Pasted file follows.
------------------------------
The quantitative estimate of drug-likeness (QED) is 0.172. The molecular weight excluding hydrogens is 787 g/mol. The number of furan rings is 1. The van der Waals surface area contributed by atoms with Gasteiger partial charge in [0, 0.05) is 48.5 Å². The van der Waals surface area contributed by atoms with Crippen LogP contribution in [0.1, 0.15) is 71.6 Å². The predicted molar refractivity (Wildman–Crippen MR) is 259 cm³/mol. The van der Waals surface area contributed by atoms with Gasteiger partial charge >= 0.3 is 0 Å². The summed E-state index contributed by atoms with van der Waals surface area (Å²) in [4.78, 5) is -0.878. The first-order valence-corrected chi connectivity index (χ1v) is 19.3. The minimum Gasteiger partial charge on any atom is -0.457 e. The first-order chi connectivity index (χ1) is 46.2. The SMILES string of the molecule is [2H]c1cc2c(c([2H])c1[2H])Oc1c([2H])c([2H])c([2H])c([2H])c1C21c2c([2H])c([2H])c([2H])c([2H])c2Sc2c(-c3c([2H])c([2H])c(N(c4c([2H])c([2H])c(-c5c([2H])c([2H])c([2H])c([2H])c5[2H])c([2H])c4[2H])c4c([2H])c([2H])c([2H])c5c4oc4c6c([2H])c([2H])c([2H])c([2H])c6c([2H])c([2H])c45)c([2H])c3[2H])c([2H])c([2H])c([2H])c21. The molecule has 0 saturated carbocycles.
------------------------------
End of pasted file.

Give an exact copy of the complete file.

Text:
The quantitative estimate of drug-likeness (QED) is 0.172. The molecular weight excluding hydrogens is 787 g/mol. The number of furan rings is 1. The van der Waals surface area contributed by atoms with Gasteiger partial charge in [0, 0.05) is 48.5 Å². The van der Waals surface area contributed by atoms with Crippen LogP contribution in [0.1, 0.15) is 71.6 Å². The predicted molar refractivity (Wildman–Crippen MR) is 259 cm³/mol. The van der Waals surface area contributed by atoms with Gasteiger partial charge >= 0.3 is 0 Å². The summed E-state index contributed by atoms with van der Waals surface area (Å²) in [4.78, 5) is -0.878. The first-order valence-corrected chi connectivity index (χ1v) is 19.3. The minimum Gasteiger partial charge on any atom is -0.457 e. The first-order chi connectivity index (χ1) is 46.2. The SMILES string of the molecule is [2H]c1cc2c(c([2H])c1[2H])Oc1c([2H])c([2H])c([2H])c([2H])c1C21c2c([2H])c([2H])c([2H])c([2H])c2Sc2c(-c3c([2H])c([2H])c(N(c4c([2H])c([2H])c(-c5c([2H])c([2H])c([2H])c([2H])c5[2H])c([2H])c4[2H])c4c([2H])c([2H])c([2H])c5c4oc4c6c([2H])c([2H])c([2H])c([2H])c6c([2H])c([2H])c45)c([2H])c3[2H])c([2H])c([2H])c([2H])c21. The molecule has 0 saturated carbocycles.